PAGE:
June 26, 2015
Note: This is about addressing the concerns about the judiciary system, not political views.
Today, June 26th, 2015, marks the day that the United States Supreme Court ruled that gay marriage is legal nationwide. As a resident of Massachusetts who shares the state’s primarily liberal and progressive ideals, I am happy to hear the news. Of course there are many who disapprove of the decision (the decision itself was close with a 5-4 majority). However let us back away from the assumption that those who disapprove are solely those who are against gay rights. Looking at the front page of Business Insider, there are several articles about the rational of some of the justices behind the supreme court (SCOTUS) decision. Once you read the articles about those who voted against the decision, a potentially huge problem reveals itself.
#It’s About Judiciary Power
Among the justices who voted against the ruling, there are two common themes within their dissents:
The first point is important to remember since this means that the SCOTUS technically doesn’t represent the peoples’ decision in an accurate way (that’s what the Senate and House of Representatives are for). Which is obviously the first point that the opposition for any SCOTUS decision may bring up because they can argue that it’s easy for SCOTUS to not take into account the thoughts of the entire nation. This is why many are outraged that SCOTUS could make such a decision instead of the states or perhaps the legislative branch.
The Constitution (point #2) basically emphasizes the significance of point #1 because the Constitution states that the power belongs to the people. Once again, because SCOTUS does not accurately represent the people, the opposition is arguing that they should not have had the power to make any decision on gay-marriage at all. Instead gay marriage should have been a policy dealt with individually by the states. I am not well versed in the Constitution so I won’t try and explain further, but I want to leave you with some points taken from the Business Insider articles I mention earlier.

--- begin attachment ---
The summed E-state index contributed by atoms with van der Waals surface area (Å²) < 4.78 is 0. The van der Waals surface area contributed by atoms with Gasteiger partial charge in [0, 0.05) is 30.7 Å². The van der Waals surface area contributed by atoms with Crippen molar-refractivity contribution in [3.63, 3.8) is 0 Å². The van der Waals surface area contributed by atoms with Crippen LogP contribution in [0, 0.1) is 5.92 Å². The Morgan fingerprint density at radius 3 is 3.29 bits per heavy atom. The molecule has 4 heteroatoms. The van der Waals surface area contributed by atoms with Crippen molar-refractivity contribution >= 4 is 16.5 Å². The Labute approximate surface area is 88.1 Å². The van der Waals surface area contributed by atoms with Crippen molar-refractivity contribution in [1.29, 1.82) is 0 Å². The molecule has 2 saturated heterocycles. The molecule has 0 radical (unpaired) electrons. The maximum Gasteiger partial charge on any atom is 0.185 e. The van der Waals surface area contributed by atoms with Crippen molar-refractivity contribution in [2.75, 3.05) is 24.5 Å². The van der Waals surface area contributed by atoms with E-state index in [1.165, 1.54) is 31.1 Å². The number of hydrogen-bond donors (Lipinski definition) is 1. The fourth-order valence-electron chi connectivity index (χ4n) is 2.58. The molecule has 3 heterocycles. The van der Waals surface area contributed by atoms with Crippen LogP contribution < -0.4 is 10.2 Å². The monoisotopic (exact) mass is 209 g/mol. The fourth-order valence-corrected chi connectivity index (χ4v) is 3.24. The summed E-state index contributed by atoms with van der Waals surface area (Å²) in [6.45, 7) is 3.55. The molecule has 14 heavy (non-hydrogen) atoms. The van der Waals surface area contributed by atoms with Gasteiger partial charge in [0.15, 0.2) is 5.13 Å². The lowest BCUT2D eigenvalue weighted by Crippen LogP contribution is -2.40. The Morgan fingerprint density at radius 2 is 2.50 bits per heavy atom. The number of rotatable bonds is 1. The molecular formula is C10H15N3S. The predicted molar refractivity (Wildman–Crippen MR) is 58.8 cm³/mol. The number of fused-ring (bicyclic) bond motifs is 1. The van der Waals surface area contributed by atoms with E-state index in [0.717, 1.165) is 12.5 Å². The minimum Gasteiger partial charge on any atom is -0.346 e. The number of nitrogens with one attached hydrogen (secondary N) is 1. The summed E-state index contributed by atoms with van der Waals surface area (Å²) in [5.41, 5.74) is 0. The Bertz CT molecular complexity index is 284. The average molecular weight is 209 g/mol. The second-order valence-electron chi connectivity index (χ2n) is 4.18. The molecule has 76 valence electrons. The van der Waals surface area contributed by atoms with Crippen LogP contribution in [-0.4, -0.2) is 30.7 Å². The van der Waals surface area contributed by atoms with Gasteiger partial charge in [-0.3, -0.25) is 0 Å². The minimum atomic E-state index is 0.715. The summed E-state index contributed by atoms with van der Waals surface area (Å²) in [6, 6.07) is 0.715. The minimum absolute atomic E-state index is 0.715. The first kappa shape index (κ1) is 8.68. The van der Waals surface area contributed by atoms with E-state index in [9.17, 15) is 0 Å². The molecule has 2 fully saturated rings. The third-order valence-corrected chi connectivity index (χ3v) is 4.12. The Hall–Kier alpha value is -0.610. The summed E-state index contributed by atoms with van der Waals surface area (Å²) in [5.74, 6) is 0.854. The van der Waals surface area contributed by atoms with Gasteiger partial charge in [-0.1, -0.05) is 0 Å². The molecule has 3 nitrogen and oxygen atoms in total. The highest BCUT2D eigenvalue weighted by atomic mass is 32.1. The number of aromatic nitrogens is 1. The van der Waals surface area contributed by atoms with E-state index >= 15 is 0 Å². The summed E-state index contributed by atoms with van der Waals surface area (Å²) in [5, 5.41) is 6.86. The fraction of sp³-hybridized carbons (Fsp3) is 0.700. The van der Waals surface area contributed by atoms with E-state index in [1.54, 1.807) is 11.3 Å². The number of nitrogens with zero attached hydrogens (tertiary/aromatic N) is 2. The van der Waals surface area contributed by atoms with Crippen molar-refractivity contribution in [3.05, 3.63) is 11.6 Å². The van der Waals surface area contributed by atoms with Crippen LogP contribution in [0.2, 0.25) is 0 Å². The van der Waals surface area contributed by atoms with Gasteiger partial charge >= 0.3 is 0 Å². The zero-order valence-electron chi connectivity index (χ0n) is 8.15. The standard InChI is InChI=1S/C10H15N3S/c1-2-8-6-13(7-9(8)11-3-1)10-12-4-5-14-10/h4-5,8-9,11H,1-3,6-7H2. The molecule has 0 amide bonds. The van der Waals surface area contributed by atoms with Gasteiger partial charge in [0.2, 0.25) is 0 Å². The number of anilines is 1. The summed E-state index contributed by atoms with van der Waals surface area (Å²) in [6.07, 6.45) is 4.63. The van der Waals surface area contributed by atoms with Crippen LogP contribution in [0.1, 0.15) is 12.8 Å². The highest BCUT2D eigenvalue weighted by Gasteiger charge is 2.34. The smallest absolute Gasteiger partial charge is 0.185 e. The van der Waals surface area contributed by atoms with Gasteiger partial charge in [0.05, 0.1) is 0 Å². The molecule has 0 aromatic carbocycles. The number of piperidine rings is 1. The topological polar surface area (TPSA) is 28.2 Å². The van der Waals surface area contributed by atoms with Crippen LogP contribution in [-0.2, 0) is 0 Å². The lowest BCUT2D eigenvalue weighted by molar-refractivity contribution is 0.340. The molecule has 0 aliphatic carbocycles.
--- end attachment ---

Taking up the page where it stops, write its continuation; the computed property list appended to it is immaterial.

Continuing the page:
“Understand well what this dissent is about: It is not about whether, in my judgment, the institution of marriage should be changed to include same-sex couples. It is instead about whether, in our democratic republic, that decision should rest with the people acting through their elected representatives, or with five lawyers who happen to hold commissions authorizing them to resolve legal disputes according to law. The Constitution leaves no doubt about the answer.””
“This practice of constitutional revision by an unelected committee of nine, always accompanied (as it is today) by extravagant praise of liberty, robs the People of the most important liberty they asserted in the Declaration of Independence and won in the Revolution of 1776: the freedom to govern themselves.”
“To allow the policy question of same-sex marriage to be considered and resolved by a select, patrician, highly unrepresentative panel of nine is to violate a principle even more fundamental than no taxation without representation: no social transformation without representation”
Justice Clarence Thomas also argues that those petitioning for gay marriage were not deprived of their liberty. Furthermore, the pro-gay-marriage justices’ decision for the sake of dignity is constitutionally unfounded since the government cannot grant or take away a peoples’ dignity.
While I am happy for those who are positively affected by the SCOTUS decision today, I wrote this to address those who may not quite understand the entire situation behind the opposition.
TL;DR: The SCOTUS justices who opposed the decision to legalize gay marriage across the country are opposed to the judiciary power to make such a decision. The justices do not represent the people and the Constitution states that the power belongs to the people.